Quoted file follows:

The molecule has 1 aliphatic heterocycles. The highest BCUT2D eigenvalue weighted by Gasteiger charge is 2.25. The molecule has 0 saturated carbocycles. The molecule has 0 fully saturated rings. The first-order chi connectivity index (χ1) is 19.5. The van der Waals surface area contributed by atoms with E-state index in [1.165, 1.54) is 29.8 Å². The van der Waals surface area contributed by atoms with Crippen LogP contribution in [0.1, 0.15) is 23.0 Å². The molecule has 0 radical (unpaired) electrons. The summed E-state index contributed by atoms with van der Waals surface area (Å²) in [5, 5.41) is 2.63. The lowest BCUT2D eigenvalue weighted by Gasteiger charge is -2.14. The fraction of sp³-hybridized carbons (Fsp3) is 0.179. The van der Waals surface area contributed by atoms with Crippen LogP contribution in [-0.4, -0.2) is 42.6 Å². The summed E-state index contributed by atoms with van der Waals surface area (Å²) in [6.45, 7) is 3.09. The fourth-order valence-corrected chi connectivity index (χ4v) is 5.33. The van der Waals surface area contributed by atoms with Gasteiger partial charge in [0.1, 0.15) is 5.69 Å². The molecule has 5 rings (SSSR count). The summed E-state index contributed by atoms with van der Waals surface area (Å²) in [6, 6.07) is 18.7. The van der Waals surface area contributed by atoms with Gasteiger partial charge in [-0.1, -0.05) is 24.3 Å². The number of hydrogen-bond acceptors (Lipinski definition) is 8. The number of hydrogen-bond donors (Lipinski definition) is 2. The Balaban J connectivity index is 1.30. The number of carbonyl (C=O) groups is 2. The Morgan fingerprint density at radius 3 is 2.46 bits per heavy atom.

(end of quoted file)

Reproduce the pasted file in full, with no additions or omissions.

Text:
The molecule has 1 aliphatic heterocycles. The highest BCUT2D eigenvalue weighted by Gasteiger charge is 2.25. The molecule has 0 saturated carbocycles. The molecule has 0 fully saturated rings. The first-order chi connectivity index (χ1) is 19.5. The van der Waals surface area contributed by atoms with E-state index in [1.165, 1.54) is 29.8 Å². The van der Waals surface area contributed by atoms with Crippen LogP contribution in [0.1, 0.15) is 23.0 Å². The molecule has 0 radical (unpaired) electrons. The summed E-state index contributed by atoms with van der Waals surface area (Å²) in [5, 5.41) is 2.63. The lowest BCUT2D eigenvalue weighted by Gasteiger charge is -2.14. The fraction of sp³-hybridized carbons (Fsp3) is 0.179. The van der Waals surface area contributed by atoms with Crippen LogP contribution in [-0.4, -0.2) is 42.6 Å². The summed E-state index contributed by atoms with van der Waals surface area (Å²) in [6.45, 7) is 3.09. The fourth-order valence-corrected chi connectivity index (χ4v) is 5.33. The van der Waals surface area contributed by atoms with Gasteiger partial charge in [0.1, 0.15) is 5.69 Å². The molecule has 5 rings (SSSR count). The summed E-state index contributed by atoms with van der Waals surface area (Å²) in [6, 6.07) is 18.7. The van der Waals surface area contributed by atoms with Gasteiger partial charge in [-0.1, -0.05) is 24.3 Å². The number of hydrogen-bond acceptors (Lipinski definition) is 8. The number of hydrogen-bond donors (Lipinski definition) is 2. The Balaban J connectivity index is 1.30. The number of carbonyl (C=O) groups is 2. The Morgan fingerprint density at radius 3 is 2.46 bits per heavy atom.